Sunblocks protect the skin against sunburns and longer-term damage. Recent advancements in sunblock formulations have resulted in even stronger products that protect against a broader range of ultraviolet light.
Other names: Sunscreen, SPF, sun cream, suntan lotion
How it works: The structure of sunblock's active molecules allows them to absorb light at high energy and release it again at a lower energy state reducing the amount of high-energy light that the skin is exposed to. This is similar to the action of melanin, the body's internally produced sun block, which converts UV radiation into heat. (This is also why people with more melanin in their skin are less like to suffer sunburn.)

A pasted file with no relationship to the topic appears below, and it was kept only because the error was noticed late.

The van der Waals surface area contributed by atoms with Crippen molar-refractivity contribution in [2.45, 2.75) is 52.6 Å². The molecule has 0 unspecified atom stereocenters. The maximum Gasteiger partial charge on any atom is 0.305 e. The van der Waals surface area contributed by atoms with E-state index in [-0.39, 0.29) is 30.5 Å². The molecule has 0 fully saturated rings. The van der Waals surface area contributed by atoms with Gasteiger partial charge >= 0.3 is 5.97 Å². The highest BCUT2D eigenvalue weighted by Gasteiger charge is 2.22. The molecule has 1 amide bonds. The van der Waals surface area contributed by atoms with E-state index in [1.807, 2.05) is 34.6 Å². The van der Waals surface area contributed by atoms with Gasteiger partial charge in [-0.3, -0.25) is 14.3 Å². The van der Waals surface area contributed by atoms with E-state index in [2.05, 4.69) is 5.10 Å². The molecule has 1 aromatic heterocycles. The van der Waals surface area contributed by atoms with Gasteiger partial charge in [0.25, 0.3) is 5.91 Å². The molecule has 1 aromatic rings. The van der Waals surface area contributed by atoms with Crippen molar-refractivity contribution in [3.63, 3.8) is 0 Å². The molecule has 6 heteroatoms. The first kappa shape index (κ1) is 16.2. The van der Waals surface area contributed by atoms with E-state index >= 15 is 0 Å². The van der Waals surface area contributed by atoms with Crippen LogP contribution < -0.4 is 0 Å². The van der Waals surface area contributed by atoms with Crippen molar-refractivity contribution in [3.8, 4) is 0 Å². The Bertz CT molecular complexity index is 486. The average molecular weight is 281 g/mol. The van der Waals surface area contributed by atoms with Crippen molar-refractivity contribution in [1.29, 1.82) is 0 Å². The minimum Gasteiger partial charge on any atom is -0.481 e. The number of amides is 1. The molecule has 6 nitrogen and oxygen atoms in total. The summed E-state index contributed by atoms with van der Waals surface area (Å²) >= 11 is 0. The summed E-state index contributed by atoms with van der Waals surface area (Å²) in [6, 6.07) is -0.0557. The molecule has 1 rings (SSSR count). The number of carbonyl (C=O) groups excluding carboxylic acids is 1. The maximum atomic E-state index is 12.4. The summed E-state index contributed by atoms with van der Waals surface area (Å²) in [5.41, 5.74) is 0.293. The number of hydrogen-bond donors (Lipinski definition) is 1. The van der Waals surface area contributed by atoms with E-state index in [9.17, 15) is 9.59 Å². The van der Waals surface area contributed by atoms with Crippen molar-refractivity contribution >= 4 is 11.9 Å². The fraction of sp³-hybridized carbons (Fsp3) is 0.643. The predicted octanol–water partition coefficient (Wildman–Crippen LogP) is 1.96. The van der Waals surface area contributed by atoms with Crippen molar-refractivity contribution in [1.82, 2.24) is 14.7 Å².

Buy: At a pharmacy-or almost anywhere else. $5 to $15 for a 3 oz bottle.
New developments: Most of the new developments in sunblock formulation have to do with broadening the light spectrum that the products defend against to include UVA radiation. UVA was once thought to be less dangerous than UVB radiation because you can't see the effects it has on your skin. Because UVA radiation doesn't cause sunburn, it wasn't a cause for concern until recent studies suggested that it can be just as dangerous as UVB radiation.